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A Little Humor May Help With Climate Change Gloom
By Lakshmi Magon
This year, three studies showed that humor is useful for engaging the public about climate change. The studies, published in The Journal of Science Communication, Comedy Studies and Science Communication, added to the growing wave of scientists, entertainers and politicians who agree.
In March 2017, the American Psychological Association published a report defining eco-anxiety as "chronic fear of environmental doom." The report referred to literature that described an increase in depression and anxiety caused by peoples' "inability to feel like they are making a difference in stopping climate change."
With psychological stakes this high, humor may seem inappropriate. But Phil McCordic — a Canadian actor, writer and producer of children's programming and the host of TVOntario's Science Max educational series — thinks it could be a way to access "the attention of a lot of people you wouldn't have otherwise."
"Humor is so useful for children's programming because it grabs attention," says McCordic, who adds he believes this can be applied to adults too.
"Climate-change humor stops people from worrying about their politics and lets them take in the information ... Scientists don't always understand their audience. Getting someone to laugh is half of the work of getting them to understand."
McCordic's views are echoed by researchers such as Christofer Skurka, assistant professor of film and media studies at the Bellisario College of Communications at the University of Pennsylvania. His research has shown that humor is a useful tool for making 18- to 24-year-olds more politically engaged in climate change.
Beth Osnes is an associate professor of theater at the University of Colorado at Boulder. Her research shows that the creative techniques used in theater are a useful tool for climate-change communication. Osnes says that communicating climate change to young people using humor is "magical."
"Climate change isn't a laughing matter but sometimes you have to laugh at your pain to get to a solution," she said.
Climate Comedy Has Wide-Ranging Applications
The climate-change humor trend isn't isolated to research institutions. Using comedy to tackle climate-change debate is found in mainstream media, including in the comedy of comedian John Oliver and The Late Show host Stephen Colbert.
The Onion, a landmark American satirical media outlet, has headlines that include "Report: If Earth Continues To Warm At Current Rate Moon Will Be Mostly Underwater By 2400" and "Sighing, Resigned Climate Scientists Say To Just Enjoy Next 20 Years As Much As You Can."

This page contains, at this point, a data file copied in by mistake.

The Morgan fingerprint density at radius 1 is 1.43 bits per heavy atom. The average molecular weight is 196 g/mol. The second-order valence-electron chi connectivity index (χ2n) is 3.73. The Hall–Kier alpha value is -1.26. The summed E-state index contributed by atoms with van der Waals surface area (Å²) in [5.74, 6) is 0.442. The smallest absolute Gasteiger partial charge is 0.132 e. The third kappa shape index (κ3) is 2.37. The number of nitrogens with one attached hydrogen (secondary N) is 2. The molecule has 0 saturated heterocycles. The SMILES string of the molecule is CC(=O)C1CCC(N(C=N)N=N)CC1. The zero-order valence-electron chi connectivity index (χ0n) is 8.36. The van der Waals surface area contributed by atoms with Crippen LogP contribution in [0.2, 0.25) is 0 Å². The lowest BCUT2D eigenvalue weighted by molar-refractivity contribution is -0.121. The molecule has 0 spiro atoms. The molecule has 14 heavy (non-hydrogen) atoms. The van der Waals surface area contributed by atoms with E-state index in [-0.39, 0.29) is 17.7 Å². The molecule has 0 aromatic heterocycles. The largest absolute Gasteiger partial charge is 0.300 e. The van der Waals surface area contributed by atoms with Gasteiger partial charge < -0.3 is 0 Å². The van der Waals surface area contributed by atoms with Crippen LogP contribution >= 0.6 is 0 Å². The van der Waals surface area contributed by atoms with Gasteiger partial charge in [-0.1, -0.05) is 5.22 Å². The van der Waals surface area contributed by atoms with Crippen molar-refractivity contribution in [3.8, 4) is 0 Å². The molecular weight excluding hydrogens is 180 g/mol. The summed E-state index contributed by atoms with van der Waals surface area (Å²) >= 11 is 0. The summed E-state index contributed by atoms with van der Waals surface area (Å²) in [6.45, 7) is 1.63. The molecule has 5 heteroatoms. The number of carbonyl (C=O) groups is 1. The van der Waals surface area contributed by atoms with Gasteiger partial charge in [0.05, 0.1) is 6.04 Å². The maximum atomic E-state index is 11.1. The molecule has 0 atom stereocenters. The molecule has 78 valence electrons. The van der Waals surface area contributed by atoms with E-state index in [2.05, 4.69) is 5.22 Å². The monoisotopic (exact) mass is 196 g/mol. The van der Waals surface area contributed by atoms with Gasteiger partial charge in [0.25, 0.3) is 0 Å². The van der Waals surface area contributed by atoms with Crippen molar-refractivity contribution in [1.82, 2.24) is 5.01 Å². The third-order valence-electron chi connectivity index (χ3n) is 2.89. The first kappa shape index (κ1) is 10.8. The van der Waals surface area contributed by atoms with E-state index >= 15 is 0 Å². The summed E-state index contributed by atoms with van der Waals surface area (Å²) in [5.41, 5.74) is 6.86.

"Science should be serious! But it should also be funny, challenging, impressive and a range of other things," says Levy. "I want to make climate change less scary by tapping into that funny side."
Lakshmi Magon is the Dalla Lana Global Journalism Fellow, Science Communicator, at the University of Toronto.
Disclosure statement: Lakshmi Magon does not work for, consult, own shares in or receive funding from any company or organization that would benefit from this article, and has disclosed no relevant affiliations beyond her academic appointment.
Reposted with permission from The Conversation.
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Poverty and violence in Central America are major factors driving migration to the United States. But there's another force that's often overlooked: climate change.
Retired Lt. Cmdr. Oliver Leighton Barrett is with the Center for Climate and Security. He says that in Guatemala, Honduras and El Salvador, crime and poor economic conditions have long led to instability.
"And when you combine that with protracted drought," he says, "it's just a stressor that makes everything worse."
Barrett says that with crops failing, many people have fled their homes.
"These folks are leaving not because they're opportunists," he says, "but because they are in survival mode. You have people that are legitimate refugees."
So Barrett supports allocating foreign aid to programs that help people in drought-ridden areas adapt to climate change.
"There are nonprofits that are operating in those countries that have great ideas in terms of teaching farmers to use the land better, to harvest water better, to use different variety of crops that are more resilient to drought conditions," he says. "Those are the kinds of programs I think are needed."
So he says the best way to reduce the number of climate change migrants is to help people thrive in their home countries.
Reporting credit: Deborah Jian Lee / ChavoBart Digital Media.
Reposted with permission from Yale Climate Connections.
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